On April 30, 1971, the Milwaukee Bucks defeated the Baltimore Bullets 118-106 to win their first NBA championship. The team had won the equivalent of a Powerball jackpot the previous year, when a coin flip gave the team the first pick in the 1969 draft. The Bucks drafted Lou Alcindor, the dominating center from UCLA, then added the great Oscar Robertson, an equally dominating guard who had played for terrible teams for a decade. The early good fortune lead to glory as the Bucks franchise won its first title in only the third year of its existence.
At the time, I was a second grader at St. Therese School in Appleton, Wisconsin. While I didn’t follow the NBA that closely at first, I knew this championship was a big deal. Shortly after the Bucks won the championship, Alcindor changed his name to Kareem Abdul-Jabbar, which confused me a bit, but second graders are easily confused. As we grew older, we would try to imitate Abdul-Jabbar’s famous sky hook on the school playground, ineffectively of course. We would cheer our Bucks and curse the mighty Boston Celtics and Los Angeles Lakers, who would stand in the way of our team’s glory. The Bucks made it back to the finals in 1974, but lost to the Celtics in 7 games, including the finale on the floor of the Milwaukee Arena.
As time went on, Abdul-Jabbar decided that he no longer wanted to live in Milwaukee, which did not fit his cultural needs. The Bucks traded Abdul-Jabbar and the players the team received in return formed the nucleus of a consistent contender for the league championship, but a team that never could get past the hated Celtics and the equally despised Philadelphia 76ers. This went on for over a decade, but by the early 90s Michael Jordan ruled the league and the Bucks became a footwipe. I continued to follow the Bucks throughout my adolescence and into adulthood, but there wasn’t much joy in it.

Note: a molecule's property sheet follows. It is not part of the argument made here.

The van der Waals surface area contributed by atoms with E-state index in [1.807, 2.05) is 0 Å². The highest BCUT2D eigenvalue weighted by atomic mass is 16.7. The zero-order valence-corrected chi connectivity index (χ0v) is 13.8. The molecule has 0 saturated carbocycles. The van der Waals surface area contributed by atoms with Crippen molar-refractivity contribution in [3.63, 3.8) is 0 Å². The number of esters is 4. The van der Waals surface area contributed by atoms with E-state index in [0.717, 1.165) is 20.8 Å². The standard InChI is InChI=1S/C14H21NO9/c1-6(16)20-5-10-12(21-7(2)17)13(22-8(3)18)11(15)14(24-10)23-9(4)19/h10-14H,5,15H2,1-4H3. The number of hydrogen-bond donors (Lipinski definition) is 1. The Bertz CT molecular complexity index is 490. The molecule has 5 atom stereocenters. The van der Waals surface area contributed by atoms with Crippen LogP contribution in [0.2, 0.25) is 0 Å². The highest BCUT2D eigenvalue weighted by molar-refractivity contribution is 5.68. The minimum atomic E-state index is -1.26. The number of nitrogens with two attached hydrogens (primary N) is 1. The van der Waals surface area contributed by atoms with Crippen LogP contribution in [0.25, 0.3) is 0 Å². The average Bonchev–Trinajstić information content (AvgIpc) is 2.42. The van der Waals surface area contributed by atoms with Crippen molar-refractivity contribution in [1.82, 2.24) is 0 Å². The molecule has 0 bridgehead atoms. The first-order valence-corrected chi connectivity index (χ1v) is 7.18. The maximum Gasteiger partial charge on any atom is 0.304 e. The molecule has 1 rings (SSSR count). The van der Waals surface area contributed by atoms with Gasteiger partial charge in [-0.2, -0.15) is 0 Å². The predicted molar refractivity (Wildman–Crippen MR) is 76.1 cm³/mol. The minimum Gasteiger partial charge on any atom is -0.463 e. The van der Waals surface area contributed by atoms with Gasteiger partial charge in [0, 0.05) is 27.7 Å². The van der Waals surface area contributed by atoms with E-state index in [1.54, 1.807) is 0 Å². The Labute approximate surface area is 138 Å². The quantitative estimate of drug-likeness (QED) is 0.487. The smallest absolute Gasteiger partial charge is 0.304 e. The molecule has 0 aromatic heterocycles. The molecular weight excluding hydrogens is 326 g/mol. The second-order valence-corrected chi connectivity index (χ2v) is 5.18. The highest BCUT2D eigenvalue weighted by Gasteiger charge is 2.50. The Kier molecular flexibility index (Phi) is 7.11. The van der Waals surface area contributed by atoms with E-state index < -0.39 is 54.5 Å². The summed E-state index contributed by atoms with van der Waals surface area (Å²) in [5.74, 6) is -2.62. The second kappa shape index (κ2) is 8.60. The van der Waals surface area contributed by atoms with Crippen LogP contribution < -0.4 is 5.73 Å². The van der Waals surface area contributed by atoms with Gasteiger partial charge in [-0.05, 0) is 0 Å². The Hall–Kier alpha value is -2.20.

In 2013, the Bucks finally found the man who would replace Abdul-Jabbar, a Greek citizen of Nigerian descent named Giannis Antetokounmpo. He was 18 years old and while his talent was recognized, he was not invited to hang out in the green room with the other top prospects of that year. When his name was called, he came up on stage from the stands at Barclays Center, a face in the crowd. Over the following eight seasons, he transformed himself from a skinny refugee kid into the most imposing and relentless basketball player on the planet, earning the nickname “The Greek Freak.” On Tuesday evening, Antetokounmpo led the Bucks to their first championship in 50 years, scoring 50 points in a 105-98 clincher against the Phoenix Suns. For his part, Antetokounmpo is a thoroughly likable young man with a big smile and a spectacular game, and his teammates are equally talented and amiable. And after a 50-year wait, my childhood team had finally returned to the summit.
It’s a great story, but only if you accept the narrative that the NBA still means something. In the 50 years between championships, much has changed. The games in 1971 were played in darkened arenas with less than 13,000 people in attendance. The owners were local businessmen and the coachers were guys like Red Auerbach, the curmudgeonly cigar chomping leader of the Celtics. Over the course of 50 years, the NBA engaged in relentless marketing, leveraging the genuine star power of Abdul-Jabbar, Julius Erving, Larry Bird, Magic Johnson, and Michael Jordan to transform the league into an international entertainment. The money flowed and the movie stars and beautiful people were sitting courtside, especially in Los Angeles.
This went on for a long time, but in recent years the dominant player and personality has been LeBron James, immensely talented but a man with a perpetual scowl on his face. His preferred nickname is “King James,” and he has been an imperious monarch for nearly 20 seasons. He indulges in woke social commentary and turns a blind eye to the NBA’s sordid relationship with the Chinese government, claiming that critics of the tyrannical regime are not sufficiently informed. James is a tremendous talent, but he’s utterly detestable.
So after 50 years, how much joy is there in winning a championship of a league full of vipers and hypocrites? For me, more than is justified. The fan in me wants to get a championship cap that matches those the Bucks wore as they accepted the trophy in Milwaukee, but let’s face it, it’s likely that hat probably comes from a crappy Chinese factory and the profits would land in the coffers of some woke conglomerate.
But still, but still, I want to believe the Bucks have accomplished something noble and that my years of fandom are now being rewarded. My head says it’s a lie, but my heart says something else.